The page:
Journal of
Cell and Animal Biology

  • Abbreviation: J. Cell Anim. Biol.
  • Language: English
  • ISSN: 1996-0867
  • DOI: 10.5897/JCAB
  • Start Year: 2007
  • Published Articles: 260

Full Length Research Paper

Traditional and modern practices in the diagnosis, treatment and prevention of animal diseases in South Kordofan State, Sudan

Basheir Osman Basheir1, Khitma Hassan ElMalik2, Atif Elamin Abdelgadir2* and Ahmed Abdel Rahim Gameel3
1Ministry of Animal Resources, South Kordofan State, Sudan. 2Department of Preventive Medicine and Public Health, Faculty of Veterinary Medicine, University of Khartoum, Sudan. 3Department of Pathology, Faculty of Veterinary Medicine, University of Khartoum, Sudan.
Email: [email protected]

  •  Accepted: 23 July 2012
  •  Published: 31 October 2012

Abstract

The present study shows at least 32 animal diseases of different etiological factors found to be prevalent in South Kordofan State. The most economically important ones are: foot and mouth disease, pox infections, lumpy skin disease, hemorrhagic septicemia, black quarter, contagious bovine pleuro pneumonia, and parasites infestations. Practically, all of these diseases have local names and most of them can be diagnosed by animal owners from the clinical signs. Traditional treatment of many animal diseases was found to be a common practice particularly herbal treatment. Tar (Gutran), Aradaib (Tamarindus mdica), Garad (Acacia nilotica) and cauterization (Kai) were the most used traditional treatment for a number of diseases and non-inflammatory conditions. The study also showed that the animal owners receive veterinary services from the government, private sector, NGOs and Community Base Animal Health Workers (CBAHWs). They are aware of all important infectious conditions and zoonotic diseases in the area as well as their treatment using veterinary drugs preparations or traditional therapies. The trial of treating natural mange infection in donkeys showed that treatment by veterinary drugs (combined drug- mangezal, cypermethrine and ivermectin paste) was most superior followed by the traditional treatment with tar (Gutran) which was considered to be the best alternative for treating mange in animals. The current study revealed that infection with blood parasites was common. 70% of bovine blood smears were positive for the blood parasites:Theileria spp., Babesia spp., Trypanosoma vivax and Trypanosoma conglense. 80, 3.7, 19.4, 16 and 7.1% of blood samples taken from sheep, goats, camels, donkeys and horses, were positive for blood parasites, respectively. In sheep and goats, Theileria spp. and Babesia spp. were detected. The prevalence was much higher in sheep. On the other hand, only Trypanosoma evansi was diagnosed in camels and only Babesia equi infection was found in equines. The prevalence of babesiosis and trypanosomosis was higher in the rainy season compared with the dry season, but that of thieleriosis in ruminants was higher in the dry season.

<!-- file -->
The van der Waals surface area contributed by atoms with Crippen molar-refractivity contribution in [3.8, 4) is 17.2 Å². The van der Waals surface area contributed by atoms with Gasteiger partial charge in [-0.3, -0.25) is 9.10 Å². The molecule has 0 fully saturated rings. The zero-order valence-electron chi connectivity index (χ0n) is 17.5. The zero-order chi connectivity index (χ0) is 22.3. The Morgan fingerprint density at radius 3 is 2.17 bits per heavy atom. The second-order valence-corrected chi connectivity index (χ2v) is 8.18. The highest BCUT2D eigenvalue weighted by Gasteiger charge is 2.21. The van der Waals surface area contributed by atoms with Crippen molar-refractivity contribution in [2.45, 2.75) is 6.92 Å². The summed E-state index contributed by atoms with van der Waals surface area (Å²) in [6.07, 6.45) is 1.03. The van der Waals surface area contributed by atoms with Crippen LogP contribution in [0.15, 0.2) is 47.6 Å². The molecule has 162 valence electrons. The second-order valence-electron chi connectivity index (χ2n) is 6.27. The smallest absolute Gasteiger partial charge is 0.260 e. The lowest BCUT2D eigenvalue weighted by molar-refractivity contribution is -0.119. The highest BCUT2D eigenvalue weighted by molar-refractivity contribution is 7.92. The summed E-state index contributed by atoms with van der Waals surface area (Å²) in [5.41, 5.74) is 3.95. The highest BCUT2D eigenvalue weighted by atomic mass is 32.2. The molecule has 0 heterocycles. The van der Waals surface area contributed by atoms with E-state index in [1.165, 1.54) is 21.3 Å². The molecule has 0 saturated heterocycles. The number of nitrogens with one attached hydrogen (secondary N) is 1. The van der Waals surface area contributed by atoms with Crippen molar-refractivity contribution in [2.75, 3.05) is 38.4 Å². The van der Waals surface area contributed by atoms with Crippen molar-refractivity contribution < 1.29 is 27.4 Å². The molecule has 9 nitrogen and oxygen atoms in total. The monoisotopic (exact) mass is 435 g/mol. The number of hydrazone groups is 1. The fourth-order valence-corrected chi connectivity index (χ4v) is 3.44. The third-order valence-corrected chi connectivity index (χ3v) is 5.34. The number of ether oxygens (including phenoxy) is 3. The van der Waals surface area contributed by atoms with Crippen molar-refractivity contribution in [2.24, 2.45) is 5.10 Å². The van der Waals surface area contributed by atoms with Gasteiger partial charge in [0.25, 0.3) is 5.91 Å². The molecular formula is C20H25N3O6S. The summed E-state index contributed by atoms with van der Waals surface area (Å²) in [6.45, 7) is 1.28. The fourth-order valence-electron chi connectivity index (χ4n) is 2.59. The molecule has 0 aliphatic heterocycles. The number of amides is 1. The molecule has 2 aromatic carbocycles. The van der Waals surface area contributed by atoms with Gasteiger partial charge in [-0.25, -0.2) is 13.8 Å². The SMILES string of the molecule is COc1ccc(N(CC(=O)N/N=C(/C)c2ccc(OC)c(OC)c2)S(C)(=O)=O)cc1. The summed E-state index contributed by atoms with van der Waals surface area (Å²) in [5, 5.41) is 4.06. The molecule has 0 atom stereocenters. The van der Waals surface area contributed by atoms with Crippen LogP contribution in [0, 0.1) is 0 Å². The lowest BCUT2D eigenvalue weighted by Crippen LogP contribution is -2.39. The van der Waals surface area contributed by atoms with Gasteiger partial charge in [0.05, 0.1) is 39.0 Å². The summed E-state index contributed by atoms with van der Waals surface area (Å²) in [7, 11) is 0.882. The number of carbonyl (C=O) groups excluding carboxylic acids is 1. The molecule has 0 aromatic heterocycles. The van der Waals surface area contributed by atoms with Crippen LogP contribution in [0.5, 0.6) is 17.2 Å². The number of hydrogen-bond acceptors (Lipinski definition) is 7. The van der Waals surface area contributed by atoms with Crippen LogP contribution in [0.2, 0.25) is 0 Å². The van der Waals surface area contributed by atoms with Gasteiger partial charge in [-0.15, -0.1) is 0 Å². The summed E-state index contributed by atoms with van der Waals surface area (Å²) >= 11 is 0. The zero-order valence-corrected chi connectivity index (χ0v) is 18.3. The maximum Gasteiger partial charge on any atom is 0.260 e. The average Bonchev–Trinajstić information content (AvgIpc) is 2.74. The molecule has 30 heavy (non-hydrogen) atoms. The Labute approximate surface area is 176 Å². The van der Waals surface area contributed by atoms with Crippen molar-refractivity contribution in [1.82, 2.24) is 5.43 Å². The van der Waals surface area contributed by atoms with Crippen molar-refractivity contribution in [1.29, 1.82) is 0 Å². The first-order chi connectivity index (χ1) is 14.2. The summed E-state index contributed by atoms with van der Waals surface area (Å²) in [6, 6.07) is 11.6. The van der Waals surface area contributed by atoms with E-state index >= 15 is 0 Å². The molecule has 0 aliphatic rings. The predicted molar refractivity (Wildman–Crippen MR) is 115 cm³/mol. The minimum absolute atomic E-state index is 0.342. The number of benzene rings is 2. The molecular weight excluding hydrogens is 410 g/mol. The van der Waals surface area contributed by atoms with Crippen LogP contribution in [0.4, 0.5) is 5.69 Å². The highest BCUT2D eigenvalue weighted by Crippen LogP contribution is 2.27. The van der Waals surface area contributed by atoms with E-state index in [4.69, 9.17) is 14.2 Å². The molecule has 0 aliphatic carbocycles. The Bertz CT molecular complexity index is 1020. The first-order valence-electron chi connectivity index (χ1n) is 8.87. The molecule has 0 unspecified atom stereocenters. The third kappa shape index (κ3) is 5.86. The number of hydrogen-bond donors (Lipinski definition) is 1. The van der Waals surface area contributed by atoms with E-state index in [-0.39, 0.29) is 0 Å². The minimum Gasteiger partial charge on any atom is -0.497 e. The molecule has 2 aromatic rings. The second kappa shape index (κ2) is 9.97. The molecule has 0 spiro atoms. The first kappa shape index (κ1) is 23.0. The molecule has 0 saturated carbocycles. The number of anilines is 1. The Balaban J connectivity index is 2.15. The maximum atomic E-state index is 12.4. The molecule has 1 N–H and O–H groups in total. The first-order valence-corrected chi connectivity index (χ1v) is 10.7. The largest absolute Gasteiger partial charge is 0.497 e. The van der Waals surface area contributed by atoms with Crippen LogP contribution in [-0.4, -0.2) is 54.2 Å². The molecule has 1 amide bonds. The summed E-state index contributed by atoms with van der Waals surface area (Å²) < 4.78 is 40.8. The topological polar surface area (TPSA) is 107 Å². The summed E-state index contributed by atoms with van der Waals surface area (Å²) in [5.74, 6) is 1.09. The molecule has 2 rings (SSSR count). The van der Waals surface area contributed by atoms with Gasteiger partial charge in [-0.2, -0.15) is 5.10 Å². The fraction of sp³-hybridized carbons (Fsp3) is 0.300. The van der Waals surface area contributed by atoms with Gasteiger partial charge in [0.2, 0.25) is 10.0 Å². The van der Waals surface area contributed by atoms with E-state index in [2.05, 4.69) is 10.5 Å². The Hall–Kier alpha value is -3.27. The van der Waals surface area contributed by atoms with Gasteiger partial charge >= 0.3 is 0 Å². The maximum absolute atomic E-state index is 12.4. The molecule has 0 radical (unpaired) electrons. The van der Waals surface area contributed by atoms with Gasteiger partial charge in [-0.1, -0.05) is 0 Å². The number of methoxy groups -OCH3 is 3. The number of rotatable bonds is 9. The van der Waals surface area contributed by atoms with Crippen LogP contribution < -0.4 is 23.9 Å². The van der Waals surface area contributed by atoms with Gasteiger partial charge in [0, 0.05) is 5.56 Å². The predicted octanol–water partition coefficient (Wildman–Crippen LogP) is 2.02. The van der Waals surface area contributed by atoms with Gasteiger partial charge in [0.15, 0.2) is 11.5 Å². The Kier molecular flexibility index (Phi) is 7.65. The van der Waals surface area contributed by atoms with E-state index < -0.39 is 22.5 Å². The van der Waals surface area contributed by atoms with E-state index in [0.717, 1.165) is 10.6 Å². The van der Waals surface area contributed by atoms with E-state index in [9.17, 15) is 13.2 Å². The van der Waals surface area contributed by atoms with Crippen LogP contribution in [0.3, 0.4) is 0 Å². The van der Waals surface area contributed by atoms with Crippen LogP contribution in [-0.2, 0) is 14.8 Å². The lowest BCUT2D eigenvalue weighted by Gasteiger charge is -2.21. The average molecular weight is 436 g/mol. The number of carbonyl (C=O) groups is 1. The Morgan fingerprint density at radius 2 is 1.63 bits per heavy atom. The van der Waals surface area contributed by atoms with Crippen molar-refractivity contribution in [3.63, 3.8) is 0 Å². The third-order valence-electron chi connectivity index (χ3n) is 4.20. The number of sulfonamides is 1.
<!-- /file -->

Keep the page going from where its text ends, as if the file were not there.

Keywords: Animal Diseases, Diagnosis, Treatment, Prevention, Sudan